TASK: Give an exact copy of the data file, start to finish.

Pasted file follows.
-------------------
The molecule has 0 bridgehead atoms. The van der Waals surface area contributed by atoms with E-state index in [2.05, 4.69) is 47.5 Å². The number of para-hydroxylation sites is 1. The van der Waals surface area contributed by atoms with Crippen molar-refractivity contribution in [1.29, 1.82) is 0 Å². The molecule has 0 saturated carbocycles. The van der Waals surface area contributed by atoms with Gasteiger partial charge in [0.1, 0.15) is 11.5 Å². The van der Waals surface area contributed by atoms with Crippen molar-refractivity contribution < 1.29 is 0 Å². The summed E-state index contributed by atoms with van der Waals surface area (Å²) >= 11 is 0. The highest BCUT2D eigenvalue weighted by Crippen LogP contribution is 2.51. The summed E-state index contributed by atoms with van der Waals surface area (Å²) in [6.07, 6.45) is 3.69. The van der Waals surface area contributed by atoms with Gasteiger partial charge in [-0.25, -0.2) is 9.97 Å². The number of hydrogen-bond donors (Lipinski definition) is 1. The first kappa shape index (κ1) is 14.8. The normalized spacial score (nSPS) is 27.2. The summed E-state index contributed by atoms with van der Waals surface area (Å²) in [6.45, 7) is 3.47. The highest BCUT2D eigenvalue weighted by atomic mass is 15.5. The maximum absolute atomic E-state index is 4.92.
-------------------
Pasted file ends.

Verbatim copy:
The molecule has 0 bridgehead atoms. The van der Waals surface area contributed by atoms with E-state index in [2.05, 4.69) is 47.5 Å². The number of para-hydroxylation sites is 1. The van der Waals surface area contributed by atoms with Crippen molar-refractivity contribution in [1.29, 1.82) is 0 Å². The molecule has 0 saturated carbocycles. The van der Waals surface area contributed by atoms with Gasteiger partial charge in [0.1, 0.15) is 11.5 Å². The van der Waals surface area contributed by atoms with Crippen molar-refractivity contribution < 1.29 is 0 Å². The summed E-state index contributed by atoms with van der Waals surface area (Å²) >= 11 is 0. The highest BCUT2D eigenvalue weighted by Crippen LogP contribution is 2.51. The summed E-state index contributed by atoms with van der Waals surface area (Å²) in [6.07, 6.45) is 3.69. The van der Waals surface area contributed by atoms with Gasteiger partial charge in [-0.25, -0.2) is 9.97 Å². The number of hydrogen-bond donors (Lipinski definition) is 1. The first kappa shape index (κ1) is 14.8. The normalized spacial score (nSPS) is 27.2. The summed E-state index contributed by atoms with van der Waals surface area (Å²) in [6.45, 7) is 3.47. The highest BCUT2D eigenvalue weighted by atomic mass is 15.5. The maximum absolute atomic E-state index is 4.92.